Physiological characterization of introgression lines derived from an indica rice cultivar, IR64, adapted to drought and water-saving irrigation
Water scarcity threatens sustainable rice production in many irrigated areas around the world. To cope with the scarcity, aerobic rice culture has been proposed as a promising water-saving technology. The objective was to elucidate the physiological attributes behind the performance of rice introgression lines in water-saving culture. We evaluated yield potential and physiological adaptation traits to water deficit of BC3-derived lines with the genetic background of an elite indica cultivar, IR64, in the field and in pot experiments. One line, YTH183, had 26% higher yield than IR64 under non-stress conditions (895 vs. 712 g m-2 on average). This was attributed to enlarged sink capacity due to large grain size, which contributed to more efficient use of assimilates and hence a higher harvest index. YTH183 also showed better dehydration avoidance under intermittent soil drying, due to the adaptive response of deep rooting to water deficiency. The grain yield of YTH183 exceeded that of IR64 by 92–102% under moderate water deficit caused by limited irrigation in aerobic rice culture (143 vs. 72 g m-2). Two introgressed segments on chromosomes 5 and 6 might, at least in part, confer the higher yield potential and greater dehydration avoidance in YTH183 simultaneously. Advanced backcross breeding combined with molecular genetics and physiological characterization of introgressed segments would be effective for developing new rice cultivars with high yield potential and drought adaptation traits.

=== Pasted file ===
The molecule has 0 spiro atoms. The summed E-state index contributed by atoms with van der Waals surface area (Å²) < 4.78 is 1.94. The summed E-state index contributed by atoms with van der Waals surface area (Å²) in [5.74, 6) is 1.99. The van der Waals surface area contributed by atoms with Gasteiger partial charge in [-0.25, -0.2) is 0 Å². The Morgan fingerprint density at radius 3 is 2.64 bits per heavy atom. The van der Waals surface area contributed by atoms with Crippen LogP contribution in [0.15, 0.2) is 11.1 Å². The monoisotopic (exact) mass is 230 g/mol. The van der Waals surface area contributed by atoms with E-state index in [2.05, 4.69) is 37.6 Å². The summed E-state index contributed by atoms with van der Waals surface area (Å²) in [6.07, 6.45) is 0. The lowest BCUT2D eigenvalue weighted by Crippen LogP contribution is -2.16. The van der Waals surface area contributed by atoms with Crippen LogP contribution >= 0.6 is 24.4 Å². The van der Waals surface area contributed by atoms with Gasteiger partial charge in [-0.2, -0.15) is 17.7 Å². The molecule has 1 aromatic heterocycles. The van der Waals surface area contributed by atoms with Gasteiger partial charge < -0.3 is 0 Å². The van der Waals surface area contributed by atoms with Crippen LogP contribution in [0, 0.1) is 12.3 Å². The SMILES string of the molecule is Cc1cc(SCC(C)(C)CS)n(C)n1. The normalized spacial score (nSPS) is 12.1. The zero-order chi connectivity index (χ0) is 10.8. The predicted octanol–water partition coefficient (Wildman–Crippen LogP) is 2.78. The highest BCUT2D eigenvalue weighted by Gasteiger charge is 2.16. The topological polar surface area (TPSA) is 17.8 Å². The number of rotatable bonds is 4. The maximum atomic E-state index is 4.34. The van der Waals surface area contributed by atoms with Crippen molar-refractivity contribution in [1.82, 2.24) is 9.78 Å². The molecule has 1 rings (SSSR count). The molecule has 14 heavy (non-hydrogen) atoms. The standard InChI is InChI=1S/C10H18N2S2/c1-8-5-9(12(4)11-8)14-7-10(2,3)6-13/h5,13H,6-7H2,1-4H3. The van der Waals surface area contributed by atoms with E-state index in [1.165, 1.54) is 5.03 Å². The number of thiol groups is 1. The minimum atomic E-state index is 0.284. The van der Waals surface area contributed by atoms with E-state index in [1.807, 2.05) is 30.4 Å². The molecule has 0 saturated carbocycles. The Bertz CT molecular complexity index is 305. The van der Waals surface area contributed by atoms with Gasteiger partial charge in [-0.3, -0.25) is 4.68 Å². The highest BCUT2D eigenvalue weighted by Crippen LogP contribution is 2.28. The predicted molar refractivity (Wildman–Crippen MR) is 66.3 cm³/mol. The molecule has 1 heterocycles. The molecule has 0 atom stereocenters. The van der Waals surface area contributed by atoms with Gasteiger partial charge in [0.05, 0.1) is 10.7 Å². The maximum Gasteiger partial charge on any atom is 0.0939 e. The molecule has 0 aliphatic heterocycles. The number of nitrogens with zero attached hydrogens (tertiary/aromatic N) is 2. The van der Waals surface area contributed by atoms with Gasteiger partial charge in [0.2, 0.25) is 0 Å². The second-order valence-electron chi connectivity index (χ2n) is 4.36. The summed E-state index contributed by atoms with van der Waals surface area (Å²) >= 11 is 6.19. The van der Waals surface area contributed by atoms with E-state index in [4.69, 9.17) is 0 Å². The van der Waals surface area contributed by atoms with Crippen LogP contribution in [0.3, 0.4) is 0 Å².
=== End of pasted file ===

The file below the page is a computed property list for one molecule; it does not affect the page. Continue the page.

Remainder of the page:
Field Crops Research (2011) 123 (2) 130-138 [doi:10.1016/j.fcr.2011.05.009]